In 1976, Marie and Donny got their own television show. “I’ve got some new for you. We’re going to have our own television show,” Marie told him on their apartment stairs. That was how he found out. The variety show was hugely popular, even though Osmond felt uncomfortable about leaving his brothers behind. Osmond also wasn’t permitted to sell any records. At the time he stated “Donny and Marie are doing all the work,” but later he appreciated how much work his brothers did behind the scenes. For his part, Osmond didn’t “receive a dime.” He didn’t know how he supported his family. If he needed food, it was there but the millions of dollars he and Marie pulled down went into the Osmond Partnership.
Eventually ratings dropped. They changed the format of the show. “And then everybody panicked.” Their silly cheese-ball act was right for the time. It included outlandish costumes and cartoonish show-time characters but over time, this appeal crashed and the show was canceled. One of the reasons was that the Osmond machine tried to keep Donny and Marie as teen idols and refused to allow them to grow up. It didn’t work.
After years of incredible success, suddenly Osmond was Over. He became an American joke. Girls became women. They didn’t shriek with adoration over him anymore. They shrieked with hilarity. He couldn’t even get a record deal. Even labels laughed at him. He was in an era when pristine behaviour was essential if one wishes to remain in the public eye. His reputation was solid: no sex scandals, no drugs, no rehab, none of the Lindsay Lohan pranks we expect in pathetic celebs today. In fact, Osmond’s agent suggested that spreading false rumors about drug arrest charges might recharge his career. Osmond refused. He felt he could not reconcile how lying to create a nefarious drug image could be explained to his children, nieces and nephews.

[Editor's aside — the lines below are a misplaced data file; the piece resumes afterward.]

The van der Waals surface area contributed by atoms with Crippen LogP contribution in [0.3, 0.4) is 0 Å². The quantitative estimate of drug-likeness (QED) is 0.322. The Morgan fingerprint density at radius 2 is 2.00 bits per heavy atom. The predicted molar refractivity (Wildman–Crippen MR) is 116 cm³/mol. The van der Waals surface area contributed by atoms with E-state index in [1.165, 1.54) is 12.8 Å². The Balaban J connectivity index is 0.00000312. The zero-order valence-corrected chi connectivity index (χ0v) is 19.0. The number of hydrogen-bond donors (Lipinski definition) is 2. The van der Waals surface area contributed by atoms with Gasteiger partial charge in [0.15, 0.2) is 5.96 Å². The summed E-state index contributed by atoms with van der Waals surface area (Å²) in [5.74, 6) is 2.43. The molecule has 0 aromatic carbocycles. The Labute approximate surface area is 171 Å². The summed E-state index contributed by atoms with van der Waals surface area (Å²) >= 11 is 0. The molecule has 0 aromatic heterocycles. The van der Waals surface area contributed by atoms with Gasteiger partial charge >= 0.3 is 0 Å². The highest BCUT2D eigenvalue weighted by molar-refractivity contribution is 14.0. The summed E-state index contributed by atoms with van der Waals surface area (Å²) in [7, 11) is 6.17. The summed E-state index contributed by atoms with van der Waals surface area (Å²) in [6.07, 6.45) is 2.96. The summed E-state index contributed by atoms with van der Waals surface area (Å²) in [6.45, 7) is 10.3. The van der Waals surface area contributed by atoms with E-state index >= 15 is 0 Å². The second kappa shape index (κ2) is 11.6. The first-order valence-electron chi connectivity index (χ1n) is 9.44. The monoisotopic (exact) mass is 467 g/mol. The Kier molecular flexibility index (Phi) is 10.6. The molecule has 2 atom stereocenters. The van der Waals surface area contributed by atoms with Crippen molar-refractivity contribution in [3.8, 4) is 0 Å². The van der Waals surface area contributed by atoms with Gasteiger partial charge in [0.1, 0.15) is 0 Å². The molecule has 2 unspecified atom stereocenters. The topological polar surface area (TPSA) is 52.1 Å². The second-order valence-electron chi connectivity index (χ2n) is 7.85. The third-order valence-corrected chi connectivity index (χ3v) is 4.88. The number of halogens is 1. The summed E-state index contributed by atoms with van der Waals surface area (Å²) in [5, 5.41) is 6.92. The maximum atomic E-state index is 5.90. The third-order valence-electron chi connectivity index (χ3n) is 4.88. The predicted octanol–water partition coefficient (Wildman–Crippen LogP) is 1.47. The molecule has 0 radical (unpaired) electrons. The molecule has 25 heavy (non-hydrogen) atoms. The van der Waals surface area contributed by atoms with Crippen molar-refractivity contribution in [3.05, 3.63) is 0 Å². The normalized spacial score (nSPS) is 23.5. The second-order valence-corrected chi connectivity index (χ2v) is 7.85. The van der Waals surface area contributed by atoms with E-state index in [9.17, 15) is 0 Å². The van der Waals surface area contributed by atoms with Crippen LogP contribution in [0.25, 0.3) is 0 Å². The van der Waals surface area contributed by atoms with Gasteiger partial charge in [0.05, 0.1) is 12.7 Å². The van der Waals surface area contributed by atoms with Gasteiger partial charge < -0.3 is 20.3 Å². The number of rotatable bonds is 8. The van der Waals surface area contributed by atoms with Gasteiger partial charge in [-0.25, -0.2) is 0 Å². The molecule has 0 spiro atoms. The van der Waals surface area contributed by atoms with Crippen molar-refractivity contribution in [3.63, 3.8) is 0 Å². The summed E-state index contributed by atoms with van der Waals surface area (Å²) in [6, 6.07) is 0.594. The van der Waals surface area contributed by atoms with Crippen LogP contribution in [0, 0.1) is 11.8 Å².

At 24, Osmond tried “to conquer” Broadway and failed miserably. He attempted to star in Little Johnny Jones and it opened and closed in the same night. “I still didn’t have an idea but everybody knew…everybody just kind of patronized me…I don’t think I’ve ever brought myself to read the reviews… They’re pretty bad.” Osmond responded by trying to not be Donny Osmond. Long-time friend Michael Jackson stated “your name is poison. You’ve got to change your name.” For a time, Osmond begged people to work with him. Just as bad, his money evaporated. Graciously, Osmond won’t go into details about that incident except to admit that people embezzled from them.
Osmond went into small-time venues, including university gigs. For years Osmond’s image haunted him. He couldn’t revive his career. In 1988 he made the attempt with a recording called Soldier of Love. In New York City it became the number one requested record. The radio station that played the song was too embarrassed to admit they were playing Donny Osmond’s single. They called him the Mystery Singer. When the station revealed who he was, the public went wild with enthusiasm. He was back.
At 31, Joseph and the Amazing Technicolour Dreamcoat was offered to Osmond to appear on Broadway. On opening night Osmond recalled “the World Press being there.” He was terrified about its reception. This time, critics loved him. He remained on top in a six-year run when he suddenly developed stage fright. He had worked so hard to resurrect his career. What if it all came crashing down again? Finally, he walked offstage and went back to Utah for a time.
“You know what rejection is all about…so having said that, I can’t look back with any regret.” His emotions belied his words as he wept during this part of his interview. Osmond actually stated that if he could have had an ordinary life without celebrity, he would have chosen it over fame. He believes everyone in his family would have done the same. His voice cracked when he stated he wanted “an easier life…an easier life.”
Isn’t that what everyone wants?